“One Stroke,” a Conversation With Kaz Tanahashi

This weekend I had dinner with Kaz Tanahashi. Kaz is an artist, a peace-maker, a scholar and an Aikido practitioner. We met at the local Japanese restaurant in Santa Fe called Shoko. Kaz is best known for his translations of the great Japanese Zen master, Dogen. He is here in Santa Fe to help guide this winter’s Zen intensive at Upaya called Rohatsu. We spoke at length about his global efforts to demilitarize nation states. Kaz is always active in his calligraphy work and specializes in “One Stroke” paintings (see his website). Curious about how he maintains his health and well being at 81, in light of a travel schedule more full than my own, I asked him if he does daily meditation practice (zazen). “No, not really,” Kaz responded in his inscrutable way. So then I asked him if he does Aikido each morning. “No,” he responded again, and then there was a long pause. “I have been doing aikido throughout the dinner tonight,” he then said. “I let other people throw me down.” Upon driving home I realized, yes that is how he maintains such amazing health, he doesn’t resist with his ego. He just yields.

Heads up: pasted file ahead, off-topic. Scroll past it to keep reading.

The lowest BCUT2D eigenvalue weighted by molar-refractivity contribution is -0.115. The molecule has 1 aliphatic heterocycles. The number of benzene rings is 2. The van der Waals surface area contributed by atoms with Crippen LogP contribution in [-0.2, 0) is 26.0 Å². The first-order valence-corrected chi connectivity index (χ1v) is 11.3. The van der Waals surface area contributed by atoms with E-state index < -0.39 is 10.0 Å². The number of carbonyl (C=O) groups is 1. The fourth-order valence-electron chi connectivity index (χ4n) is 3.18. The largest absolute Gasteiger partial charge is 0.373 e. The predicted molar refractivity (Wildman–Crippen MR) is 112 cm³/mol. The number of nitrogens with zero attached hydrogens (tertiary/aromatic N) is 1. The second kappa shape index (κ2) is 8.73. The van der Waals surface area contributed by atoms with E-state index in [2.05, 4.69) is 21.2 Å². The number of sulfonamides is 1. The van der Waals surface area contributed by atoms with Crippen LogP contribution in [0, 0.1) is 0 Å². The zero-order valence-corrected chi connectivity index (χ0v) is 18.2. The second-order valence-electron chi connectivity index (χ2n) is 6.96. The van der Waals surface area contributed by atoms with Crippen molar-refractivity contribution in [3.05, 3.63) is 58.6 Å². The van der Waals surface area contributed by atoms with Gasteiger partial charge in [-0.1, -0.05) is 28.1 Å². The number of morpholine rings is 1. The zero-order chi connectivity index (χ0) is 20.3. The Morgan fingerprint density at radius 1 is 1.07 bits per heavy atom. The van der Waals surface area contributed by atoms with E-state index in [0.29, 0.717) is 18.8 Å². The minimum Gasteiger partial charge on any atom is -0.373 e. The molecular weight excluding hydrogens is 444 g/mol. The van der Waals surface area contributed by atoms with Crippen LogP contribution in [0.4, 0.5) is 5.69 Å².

Kazuaki Tanahashi teachings at Upaya Zen Center in December and February

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